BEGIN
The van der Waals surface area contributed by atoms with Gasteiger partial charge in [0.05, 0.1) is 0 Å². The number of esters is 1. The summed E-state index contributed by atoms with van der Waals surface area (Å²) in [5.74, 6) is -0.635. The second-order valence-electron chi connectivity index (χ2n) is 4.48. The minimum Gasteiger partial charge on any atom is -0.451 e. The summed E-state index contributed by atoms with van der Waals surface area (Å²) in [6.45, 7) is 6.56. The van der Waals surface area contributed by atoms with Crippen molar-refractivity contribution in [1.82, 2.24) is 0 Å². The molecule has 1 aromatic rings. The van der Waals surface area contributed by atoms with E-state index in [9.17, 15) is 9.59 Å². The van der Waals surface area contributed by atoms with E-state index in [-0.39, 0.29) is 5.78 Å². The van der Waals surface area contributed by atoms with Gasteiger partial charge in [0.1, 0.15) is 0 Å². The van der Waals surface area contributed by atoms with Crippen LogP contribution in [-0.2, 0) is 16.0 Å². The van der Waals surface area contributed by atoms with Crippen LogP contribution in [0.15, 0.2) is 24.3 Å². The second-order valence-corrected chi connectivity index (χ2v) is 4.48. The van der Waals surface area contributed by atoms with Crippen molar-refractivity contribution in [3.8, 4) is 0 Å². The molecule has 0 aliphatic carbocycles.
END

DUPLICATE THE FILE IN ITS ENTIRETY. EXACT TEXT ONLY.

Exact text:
The van der Waals surface area contributed by atoms with Gasteiger partial charge in [0.05, 0.1) is 0 Å². The number of esters is 1. The summed E-state index contributed by atoms with van der Waals surface area (Å²) in [5.74, 6) is -0.635. The second-order valence-electron chi connectivity index (χ2n) is 4.48. The minimum Gasteiger partial charge on any atom is -0.451 e. The summed E-state index contributed by atoms with van der Waals surface area (Å²) in [6.45, 7) is 6.56. The van der Waals surface area contributed by atoms with Crippen molar-refractivity contribution in [1.82, 2.24) is 0 Å². The molecule has 1 aromatic rings. The van der Waals surface area contributed by atoms with E-state index in [9.17, 15) is 9.59 Å². The van der Waals surface area contributed by atoms with E-state index in [-0.39, 0.29) is 5.78 Å². The van der Waals surface area contributed by atoms with Gasteiger partial charge in [0.1, 0.15) is 0 Å². The van der Waals surface area contributed by atoms with Crippen LogP contribution in [-0.2, 0) is 16.0 Å². The van der Waals surface area contributed by atoms with Crippen LogP contribution in [0.15, 0.2) is 24.3 Å². The second-order valence-corrected chi connectivity index (χ2v) is 4.48. The van der Waals surface area contributed by atoms with Crippen molar-refractivity contribution in [3.8, 4) is 0 Å². The molecule has 0 aliphatic carbocycles.